On 08/07/13 11:50, Michael S. Tsirkin wrote:
On Wed, Aug 07, 2013 at 09:29:39AM +0200, Gerd Hoffmann wrote:
>>> For whatever we don't know about, why should we assume 64-bit BARs
>>> work? Especially considering it's likely to be pretty old guests.
>> There's no need to assume 64 bit BARs works.
>> But I think we can assume guests don't crash.
>> What windows does here is very unusual imho,
>> guest should just say "I can't use this range
>> so I won't" and allocate BARs somewhere else.
> Why windows crashes or what it should do doesn't matter. We have to
> deal with it.
> Today we have a pretty simple logic in seabios: When we run out of
> space in the 32bit pci memory window we'll enable the 64bit window and
> try to move 64bit bars there. So with a usual configuration there is no
> 64bit window simply because it isn't needed. WinXP is happy. If you
> plug in pci devices with large 64bit bars the 64bit window shows up.
> So, how about simply keeping that logic?
> We can drop the etc/pci-info logic then.
I don't think this is a good idea.
First, windows XP currently crashes if you supply a device with a
That's not a friendly way to tell user their OS
doesn't support the device, not enabling the device is better.
That logic isn't there today. seabios will simply panic, before it
prints anything on the screen, which is even more unfriendly than a blue
And even when "not enabling the device" is implemented: If that device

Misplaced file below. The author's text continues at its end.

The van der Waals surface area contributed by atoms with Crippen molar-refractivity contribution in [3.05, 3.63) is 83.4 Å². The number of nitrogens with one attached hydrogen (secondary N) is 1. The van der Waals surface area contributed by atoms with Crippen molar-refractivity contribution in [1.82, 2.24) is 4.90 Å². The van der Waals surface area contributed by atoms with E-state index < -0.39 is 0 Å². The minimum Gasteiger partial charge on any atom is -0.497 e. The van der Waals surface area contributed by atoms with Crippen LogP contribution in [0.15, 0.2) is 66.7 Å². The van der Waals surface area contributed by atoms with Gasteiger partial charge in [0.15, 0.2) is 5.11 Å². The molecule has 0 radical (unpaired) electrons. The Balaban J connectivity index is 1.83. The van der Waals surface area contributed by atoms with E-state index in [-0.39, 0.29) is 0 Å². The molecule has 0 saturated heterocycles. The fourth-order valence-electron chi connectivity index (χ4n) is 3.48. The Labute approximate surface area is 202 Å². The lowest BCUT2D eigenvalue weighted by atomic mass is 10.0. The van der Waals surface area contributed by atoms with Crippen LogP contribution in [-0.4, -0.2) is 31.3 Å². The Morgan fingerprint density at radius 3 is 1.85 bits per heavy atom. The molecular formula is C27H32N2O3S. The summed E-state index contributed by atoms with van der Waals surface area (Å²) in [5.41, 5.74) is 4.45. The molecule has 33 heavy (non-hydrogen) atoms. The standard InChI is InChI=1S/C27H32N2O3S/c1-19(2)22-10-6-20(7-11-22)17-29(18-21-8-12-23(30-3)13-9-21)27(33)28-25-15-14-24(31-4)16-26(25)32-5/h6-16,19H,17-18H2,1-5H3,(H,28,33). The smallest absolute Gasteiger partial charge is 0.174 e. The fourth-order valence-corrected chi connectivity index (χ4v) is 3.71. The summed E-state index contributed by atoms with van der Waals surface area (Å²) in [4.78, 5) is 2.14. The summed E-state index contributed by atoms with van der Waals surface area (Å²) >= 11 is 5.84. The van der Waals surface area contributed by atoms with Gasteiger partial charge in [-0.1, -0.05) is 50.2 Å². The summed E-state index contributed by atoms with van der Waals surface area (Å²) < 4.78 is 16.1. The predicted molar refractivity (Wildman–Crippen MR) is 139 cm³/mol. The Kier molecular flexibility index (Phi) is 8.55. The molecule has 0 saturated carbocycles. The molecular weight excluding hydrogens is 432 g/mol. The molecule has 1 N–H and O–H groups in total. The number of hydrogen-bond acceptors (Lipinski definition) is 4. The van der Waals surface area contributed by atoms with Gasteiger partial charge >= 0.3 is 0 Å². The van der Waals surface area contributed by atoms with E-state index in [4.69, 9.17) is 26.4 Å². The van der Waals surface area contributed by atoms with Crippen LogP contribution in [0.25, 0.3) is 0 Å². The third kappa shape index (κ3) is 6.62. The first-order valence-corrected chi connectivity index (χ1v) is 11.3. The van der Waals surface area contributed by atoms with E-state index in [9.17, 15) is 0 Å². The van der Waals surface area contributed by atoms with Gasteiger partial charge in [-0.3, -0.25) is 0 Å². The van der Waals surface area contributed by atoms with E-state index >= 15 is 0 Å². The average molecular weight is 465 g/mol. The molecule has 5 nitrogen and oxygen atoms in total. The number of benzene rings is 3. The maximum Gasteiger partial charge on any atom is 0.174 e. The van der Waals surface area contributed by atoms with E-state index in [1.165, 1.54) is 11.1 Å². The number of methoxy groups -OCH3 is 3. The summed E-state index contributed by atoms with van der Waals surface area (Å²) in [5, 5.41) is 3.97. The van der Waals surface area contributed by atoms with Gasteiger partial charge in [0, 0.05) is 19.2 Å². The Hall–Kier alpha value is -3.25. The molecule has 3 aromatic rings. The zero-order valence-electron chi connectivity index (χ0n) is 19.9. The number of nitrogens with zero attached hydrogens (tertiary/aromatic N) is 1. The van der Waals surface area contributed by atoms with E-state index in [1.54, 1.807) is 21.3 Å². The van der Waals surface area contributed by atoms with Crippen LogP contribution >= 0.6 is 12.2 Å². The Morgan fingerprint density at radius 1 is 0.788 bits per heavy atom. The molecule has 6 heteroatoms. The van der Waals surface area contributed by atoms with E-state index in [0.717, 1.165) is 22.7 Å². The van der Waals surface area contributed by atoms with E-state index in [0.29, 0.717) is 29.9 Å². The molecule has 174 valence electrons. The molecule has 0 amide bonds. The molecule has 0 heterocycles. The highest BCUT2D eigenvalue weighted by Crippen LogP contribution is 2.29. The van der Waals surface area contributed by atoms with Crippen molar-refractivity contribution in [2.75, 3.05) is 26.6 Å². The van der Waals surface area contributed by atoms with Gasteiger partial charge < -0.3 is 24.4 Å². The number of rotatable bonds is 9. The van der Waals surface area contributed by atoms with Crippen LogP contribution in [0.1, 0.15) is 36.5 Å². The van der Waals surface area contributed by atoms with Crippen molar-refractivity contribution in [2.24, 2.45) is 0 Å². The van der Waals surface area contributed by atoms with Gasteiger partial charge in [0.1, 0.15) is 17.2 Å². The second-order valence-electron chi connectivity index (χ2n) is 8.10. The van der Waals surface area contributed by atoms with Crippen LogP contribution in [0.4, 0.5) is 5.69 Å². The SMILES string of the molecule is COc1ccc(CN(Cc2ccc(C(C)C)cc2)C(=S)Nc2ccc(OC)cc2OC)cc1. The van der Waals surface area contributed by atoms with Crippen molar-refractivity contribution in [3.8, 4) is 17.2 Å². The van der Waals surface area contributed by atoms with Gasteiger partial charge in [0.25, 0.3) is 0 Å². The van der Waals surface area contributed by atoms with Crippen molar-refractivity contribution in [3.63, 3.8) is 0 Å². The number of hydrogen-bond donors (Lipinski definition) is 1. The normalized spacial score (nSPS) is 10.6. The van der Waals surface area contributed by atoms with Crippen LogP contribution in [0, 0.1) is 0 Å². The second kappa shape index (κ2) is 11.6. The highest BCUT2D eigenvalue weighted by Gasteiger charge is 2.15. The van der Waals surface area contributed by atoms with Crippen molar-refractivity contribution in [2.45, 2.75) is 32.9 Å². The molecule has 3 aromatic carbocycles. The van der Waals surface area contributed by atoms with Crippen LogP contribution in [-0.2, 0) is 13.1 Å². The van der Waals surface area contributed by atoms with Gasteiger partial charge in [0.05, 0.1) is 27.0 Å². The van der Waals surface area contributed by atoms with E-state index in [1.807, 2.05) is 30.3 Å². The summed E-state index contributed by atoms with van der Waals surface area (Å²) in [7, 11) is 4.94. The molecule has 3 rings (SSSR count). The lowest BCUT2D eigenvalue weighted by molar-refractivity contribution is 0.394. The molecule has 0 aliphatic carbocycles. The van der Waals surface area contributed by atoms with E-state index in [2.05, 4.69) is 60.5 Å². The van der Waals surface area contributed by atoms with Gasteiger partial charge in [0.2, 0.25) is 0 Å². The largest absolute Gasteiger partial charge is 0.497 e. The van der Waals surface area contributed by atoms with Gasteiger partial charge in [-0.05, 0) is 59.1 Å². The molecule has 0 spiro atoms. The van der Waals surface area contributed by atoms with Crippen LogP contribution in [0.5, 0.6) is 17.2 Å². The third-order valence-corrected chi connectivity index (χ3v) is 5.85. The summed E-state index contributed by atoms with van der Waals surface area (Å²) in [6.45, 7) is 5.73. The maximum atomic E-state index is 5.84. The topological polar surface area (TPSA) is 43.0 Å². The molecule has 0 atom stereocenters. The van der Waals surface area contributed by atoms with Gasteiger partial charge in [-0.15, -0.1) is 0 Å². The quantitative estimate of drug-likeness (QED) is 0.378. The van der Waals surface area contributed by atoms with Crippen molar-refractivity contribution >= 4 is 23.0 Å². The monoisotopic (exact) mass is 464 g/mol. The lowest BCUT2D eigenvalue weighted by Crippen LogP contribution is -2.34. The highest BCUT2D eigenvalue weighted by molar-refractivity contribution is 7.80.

happens to be qxl (one of the few qemu-emulated devices which actually
can have a large 64bit bar) the user would have a guest without display too.
Second, current logic has *no chance* to support hotplug
of devices with large BARs. We will put work arounds for
XP in place to just disable 64 bit hole,
but for example with windows 7, 32 and 64 bit versions
both support a 64 bit hole but different max sizes,
and there's no easy way to distinguish between them.
--verbose please (but see also below).
Third, there are good reasons for pci-info, and
windows bugs don't outweight them.
In particular, there's duplicated logic in bios and QEMU,
if you change QEMU to be closer to real hardware, kaboom.
--verbose please. Which logic is duplicated?
Last, it's a maintainance problem that we need
drivers for all chipsets open-coded in BIOS.
One suggestion we had is moving completely away
and supplying some bytecode for what's left of chipset
configuration (e.g. memcfg) to seabios.
Sorry, but I fail to see the problem. There isn't that much
chipset-specific code in seabios, and it rarely needs changes. Adding a
bytecode interpreter to be able to rip it out sounds like overkill to me.
> We probably also need some knob asking seabios to enable the
> window unconditionally, so we have some address space for hotplugging
> pci devices with large bars.
I think you got it wrong. The common case is enabling
the 64 bit window. The default should be to enable it,
with a knob to disable.
Why enable by default? I would be conservative here. I have yet to see
real hardware with a 64bit pci window. Things which are rare or don't
exist on real hardware have a higher chance to trigger guest bugs.
We must also supply the 64 bit window size as
the limits differ between windows guests.
That's exactly the etc/pci-info logic.
pci-info does more than just the 64bit window size.